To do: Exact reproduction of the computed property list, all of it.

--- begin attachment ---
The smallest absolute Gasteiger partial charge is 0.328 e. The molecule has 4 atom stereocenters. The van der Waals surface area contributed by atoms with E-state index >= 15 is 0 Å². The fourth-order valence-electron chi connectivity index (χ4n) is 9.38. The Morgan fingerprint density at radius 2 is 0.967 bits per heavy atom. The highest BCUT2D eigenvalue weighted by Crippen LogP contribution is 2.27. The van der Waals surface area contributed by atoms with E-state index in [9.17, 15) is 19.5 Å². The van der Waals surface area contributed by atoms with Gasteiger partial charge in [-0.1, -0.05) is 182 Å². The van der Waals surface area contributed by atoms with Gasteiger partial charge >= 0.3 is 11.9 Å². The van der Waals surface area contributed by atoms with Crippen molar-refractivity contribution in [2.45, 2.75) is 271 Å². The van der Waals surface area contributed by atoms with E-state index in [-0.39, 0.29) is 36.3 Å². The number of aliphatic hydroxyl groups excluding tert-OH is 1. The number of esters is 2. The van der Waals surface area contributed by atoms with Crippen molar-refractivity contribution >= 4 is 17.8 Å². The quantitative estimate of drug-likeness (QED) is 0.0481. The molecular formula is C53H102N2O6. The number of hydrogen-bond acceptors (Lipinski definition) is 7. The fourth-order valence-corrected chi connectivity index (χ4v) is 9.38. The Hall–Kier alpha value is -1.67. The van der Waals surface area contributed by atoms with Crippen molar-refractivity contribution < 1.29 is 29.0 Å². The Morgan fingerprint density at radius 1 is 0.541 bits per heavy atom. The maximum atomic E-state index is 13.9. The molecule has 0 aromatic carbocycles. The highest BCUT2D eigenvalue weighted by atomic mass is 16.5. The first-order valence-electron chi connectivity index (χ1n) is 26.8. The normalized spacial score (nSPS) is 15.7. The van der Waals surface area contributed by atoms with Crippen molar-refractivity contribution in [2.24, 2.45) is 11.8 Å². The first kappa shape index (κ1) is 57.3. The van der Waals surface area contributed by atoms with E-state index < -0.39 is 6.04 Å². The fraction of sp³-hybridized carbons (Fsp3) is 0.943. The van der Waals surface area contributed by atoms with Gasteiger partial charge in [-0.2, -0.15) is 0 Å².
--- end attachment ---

The smallest absolute Gasteiger partial charge is 0.328 e. The molecule has 4 atom stereocenters. The van der Waals surface area contributed by atoms with E-state index >= 15 is 0 Å². The fourth-order valence-electron chi connectivity index (χ4n) is 9.38. The Morgan fingerprint density at radius 2 is 0.967 bits per heavy atom. The highest BCUT2D eigenvalue weighted by Crippen LogP contribution is 2.27. The van der Waals surface area contributed by atoms with E-state index in [9.17, 15) is 19.5 Å². The van der Waals surface area contributed by atoms with Gasteiger partial charge in [-0.1, -0.05) is 182 Å². The van der Waals surface area contributed by atoms with Gasteiger partial charge >= 0.3 is 11.9 Å². The van der Waals surface area contributed by atoms with Crippen molar-refractivity contribution in [2.45, 2.75) is 271 Å². The van der Waals surface area contributed by atoms with E-state index in [-0.39, 0.29) is 36.3 Å². The number of aliphatic hydroxyl groups excluding tert-OH is 1. The number of esters is 2. The van der Waals surface area contributed by atoms with Crippen molar-refractivity contribution >= 4 is 17.8 Å². The quantitative estimate of drug-likeness (QED) is 0.0481. The molecular formula is C53H102N2O6. The number of hydrogen-bond acceptors (Lipinski definition) is 7. The fourth-order valence-corrected chi connectivity index (χ4v) is 9.38. The Hall–Kier alpha value is -1.67. The van der Waals surface area contributed by atoms with Crippen molar-refractivity contribution < 1.29 is 29.0 Å². The Morgan fingerprint density at radius 1 is 0.541 bits per heavy atom. The maximum atomic E-state index is 13.9. The molecule has 0 aromatic carbocycles. The highest BCUT2D eigenvalue weighted by atomic mass is 16.5. The first-order valence-electron chi connectivity index (χ1n) is 26.8. The normalized spacial score (nSPS) is 15.7. The van der Waals surface area contributed by atoms with Crippen molar-refractivity contribution in [2.24, 2.45) is 11.8 Å². The first kappa shape index (κ1) is 57.3. The van der Waals surface area contributed by atoms with E-state index < -0.39 is 6.04 Å². The fraction of sp³-hybridized carbons (Fsp3) is 0.943. The van der Waals surface area contributed by atoms with Gasteiger partial charge in [-0.2, -0.15) is 0 Å².